“You cited some things that Israelis have to change, and you could make a longer list,” Wolfowitz said. “You could have talked about settlements, for example. The president has talked about settlements, he’s talked about the wall. He’s talked about the suffering of Palestinians under Israeli occupation. There’s no question that the president is prepared to put pressure on the Israelis to change.”

An Israeli official expressed amazement that Wolfowitz used the term “wall,” the Palestinian description of Israel’s security barrier, which some have said conjures up the image of a ghetto. The overwhelming majority of the barrier is electronic fencing, with only several short portions — where a major highway passes next to Palestinian cities — consisting of an actual wall.

Bush and his aides clearly place most of the blame for the continuing violence on Arafat.

But U.S. officials say they also see moderate Palestinian leaders ready to succeed Arafat, and worry that Sharon will prejudice a workable outcome by carving the West Bank into cantons through settlement building and the security barrier.

The signals are not coming only from Wolfowitz. Administration officials closely monitored the brouhaha that erupted last week between Sharon’s government and the army chief of staff, Lt. Gen. Moshe Ya’alon, who complained that restrictive measures were increasing Palestinian violence rather than reducing it.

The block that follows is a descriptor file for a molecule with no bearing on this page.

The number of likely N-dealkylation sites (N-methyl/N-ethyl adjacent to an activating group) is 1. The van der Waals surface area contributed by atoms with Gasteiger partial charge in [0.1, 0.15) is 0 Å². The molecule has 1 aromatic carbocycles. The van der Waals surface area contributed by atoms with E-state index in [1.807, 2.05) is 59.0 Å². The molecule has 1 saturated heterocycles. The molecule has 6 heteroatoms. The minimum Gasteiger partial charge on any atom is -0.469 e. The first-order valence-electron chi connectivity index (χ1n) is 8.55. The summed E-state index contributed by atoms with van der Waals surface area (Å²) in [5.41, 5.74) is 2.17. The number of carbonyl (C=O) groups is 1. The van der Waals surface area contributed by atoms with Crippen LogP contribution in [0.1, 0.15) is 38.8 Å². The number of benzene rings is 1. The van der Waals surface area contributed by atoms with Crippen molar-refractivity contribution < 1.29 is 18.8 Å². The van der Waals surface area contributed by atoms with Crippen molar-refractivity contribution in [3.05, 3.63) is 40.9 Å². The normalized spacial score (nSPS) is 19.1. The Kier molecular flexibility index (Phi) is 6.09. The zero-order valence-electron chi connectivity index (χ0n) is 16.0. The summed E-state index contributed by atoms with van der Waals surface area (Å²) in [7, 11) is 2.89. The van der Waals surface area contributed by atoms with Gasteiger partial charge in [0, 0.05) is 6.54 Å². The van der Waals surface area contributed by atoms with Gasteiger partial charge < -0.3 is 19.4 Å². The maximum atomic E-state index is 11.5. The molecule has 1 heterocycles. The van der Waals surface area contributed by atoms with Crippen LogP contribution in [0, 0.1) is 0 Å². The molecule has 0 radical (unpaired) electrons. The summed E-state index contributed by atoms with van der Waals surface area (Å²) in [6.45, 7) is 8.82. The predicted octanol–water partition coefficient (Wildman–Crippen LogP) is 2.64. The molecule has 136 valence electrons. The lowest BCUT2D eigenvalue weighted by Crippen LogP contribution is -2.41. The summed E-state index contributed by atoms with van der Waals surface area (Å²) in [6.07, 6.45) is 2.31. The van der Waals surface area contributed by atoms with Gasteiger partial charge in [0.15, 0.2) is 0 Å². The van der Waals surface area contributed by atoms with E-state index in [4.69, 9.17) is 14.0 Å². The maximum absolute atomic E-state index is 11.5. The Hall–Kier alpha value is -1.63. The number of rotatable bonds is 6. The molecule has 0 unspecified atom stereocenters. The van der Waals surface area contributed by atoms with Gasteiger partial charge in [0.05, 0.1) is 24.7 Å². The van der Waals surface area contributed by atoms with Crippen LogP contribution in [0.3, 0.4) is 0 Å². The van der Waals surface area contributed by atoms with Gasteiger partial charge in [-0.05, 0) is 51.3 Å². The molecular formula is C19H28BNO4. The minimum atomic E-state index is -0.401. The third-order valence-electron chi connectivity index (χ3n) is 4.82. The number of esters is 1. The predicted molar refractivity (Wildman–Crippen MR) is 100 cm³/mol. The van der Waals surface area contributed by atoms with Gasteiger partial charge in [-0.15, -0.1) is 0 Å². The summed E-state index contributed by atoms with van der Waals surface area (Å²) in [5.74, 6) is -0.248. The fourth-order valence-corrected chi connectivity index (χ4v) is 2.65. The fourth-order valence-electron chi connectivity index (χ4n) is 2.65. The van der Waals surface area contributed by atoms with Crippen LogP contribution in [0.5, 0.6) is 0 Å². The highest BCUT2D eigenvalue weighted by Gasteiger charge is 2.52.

“We believe that it is exceedingly important that the Israelis improve the lives of the Palestinian people,” Bush’s national security adviser, Condoleezza Rice, told a group of foreign journalists Oct. 30, the same day as Wolfowitz’s speech.

Rice and others also were furious at Sharon’s suggestion last week that a second security barrier could run through the Jordan Valley, cutting Palestinians off from Jordan and surrounding them with Israelis.

Much of the impetus for the tough talk stems from administration efforts to earn credibility — especially in the Arab world — for the U.S.-led occupation of Iraq. Wolfowitz’s remarks, for example, came in a speech about a war he helped manage.

“Clearly, one huge factor in our relations with the Muslim world, as well as one of the greatest obstacles to peace in that region, is the continuing conflict between Israelis and Palestinians,” he said.

Israelis and Arabs are closely watching what happens next. The United States has some leverage with $3 billion in loan guarantees due to Israel next year; it has pledged to deduct the cost of new building in West Bank settlements and could also deduct the $1 billion-plus cost of the fence.

Whatever happens, supporters of the Nusseibeh-Ayalon plan appreciate the nudge forward.

“Anything that comes from Paul Wolfowitz is significant,” said James Zogby, president of the Arab American Institute. “From the beginning he has been a major player — and not one that one would have thought of as a supporter.”